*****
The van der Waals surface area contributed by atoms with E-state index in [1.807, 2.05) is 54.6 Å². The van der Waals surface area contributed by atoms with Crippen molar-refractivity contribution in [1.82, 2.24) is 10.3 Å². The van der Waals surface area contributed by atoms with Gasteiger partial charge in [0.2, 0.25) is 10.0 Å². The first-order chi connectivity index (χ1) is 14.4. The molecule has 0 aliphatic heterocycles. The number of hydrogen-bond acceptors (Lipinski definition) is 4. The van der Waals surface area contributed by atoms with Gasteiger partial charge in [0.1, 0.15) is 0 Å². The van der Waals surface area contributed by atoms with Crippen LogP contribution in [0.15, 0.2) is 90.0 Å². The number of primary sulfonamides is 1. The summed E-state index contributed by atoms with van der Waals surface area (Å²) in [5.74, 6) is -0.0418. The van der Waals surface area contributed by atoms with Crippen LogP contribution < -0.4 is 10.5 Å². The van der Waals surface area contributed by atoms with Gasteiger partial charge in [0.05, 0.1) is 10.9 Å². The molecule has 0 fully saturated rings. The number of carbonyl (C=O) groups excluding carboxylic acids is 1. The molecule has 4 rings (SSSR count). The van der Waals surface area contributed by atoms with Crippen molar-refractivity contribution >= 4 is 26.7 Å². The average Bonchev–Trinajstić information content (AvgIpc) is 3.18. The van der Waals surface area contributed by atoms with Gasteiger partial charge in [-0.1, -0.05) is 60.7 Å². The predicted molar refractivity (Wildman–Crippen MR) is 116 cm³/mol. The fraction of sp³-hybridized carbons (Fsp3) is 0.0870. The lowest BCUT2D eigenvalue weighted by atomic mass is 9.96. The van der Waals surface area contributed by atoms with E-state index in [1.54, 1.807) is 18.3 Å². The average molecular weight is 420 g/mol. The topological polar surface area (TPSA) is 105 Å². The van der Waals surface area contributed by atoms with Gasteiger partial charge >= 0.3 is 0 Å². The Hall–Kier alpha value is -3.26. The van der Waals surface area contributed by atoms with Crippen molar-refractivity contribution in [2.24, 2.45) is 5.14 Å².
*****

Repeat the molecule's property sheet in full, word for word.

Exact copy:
The van der Waals surface area contributed by atoms with E-state index in [1.807, 2.05) is 54.6 Å². The van der Waals surface area contributed by atoms with Crippen molar-refractivity contribution in [1.82, 2.24) is 10.3 Å². The van der Waals surface area contributed by atoms with Gasteiger partial charge in [0.2, 0.25) is 10.0 Å². The first-order chi connectivity index (χ1) is 14.4. The molecule has 0 aliphatic heterocycles. The number of hydrogen-bond acceptors (Lipinski definition) is 4. The van der Waals surface area contributed by atoms with Gasteiger partial charge in [0.1, 0.15) is 0 Å². The van der Waals surface area contributed by atoms with Crippen LogP contribution in [0.15, 0.2) is 90.0 Å². The number of primary sulfonamides is 1. The summed E-state index contributed by atoms with van der Waals surface area (Å²) in [5.74, 6) is -0.0418. The van der Waals surface area contributed by atoms with Crippen LogP contribution < -0.4 is 10.5 Å². The van der Waals surface area contributed by atoms with Gasteiger partial charge in [0.05, 0.1) is 10.9 Å². The molecule has 0 fully saturated rings. The number of carbonyl (C=O) groups excluding carboxylic acids is 1. The molecule has 4 rings (SSSR count). The van der Waals surface area contributed by atoms with Crippen molar-refractivity contribution >= 4 is 26.7 Å². The average Bonchev–Trinajstić information content (AvgIpc) is 3.18. The van der Waals surface area contributed by atoms with Gasteiger partial charge in [-0.1, -0.05) is 60.7 Å². The predicted molar refractivity (Wildman–Crippen MR) is 116 cm³/mol. The fraction of sp³-hybridized carbons (Fsp3) is 0.0870. The lowest BCUT2D eigenvalue weighted by atomic mass is 9.96. The van der Waals surface area contributed by atoms with E-state index in [1.54, 1.807) is 18.3 Å². The average molecular weight is 420 g/mol. The topological polar surface area (TPSA) is 105 Å². The van der Waals surface area contributed by atoms with Gasteiger partial charge >= 0.3 is 0 Å². The Hall–Kier alpha value is -3.26. The van der Waals surface area contributed by atoms with Crippen molar-refractivity contribution in [2.24, 2.45) is 5.14 Å².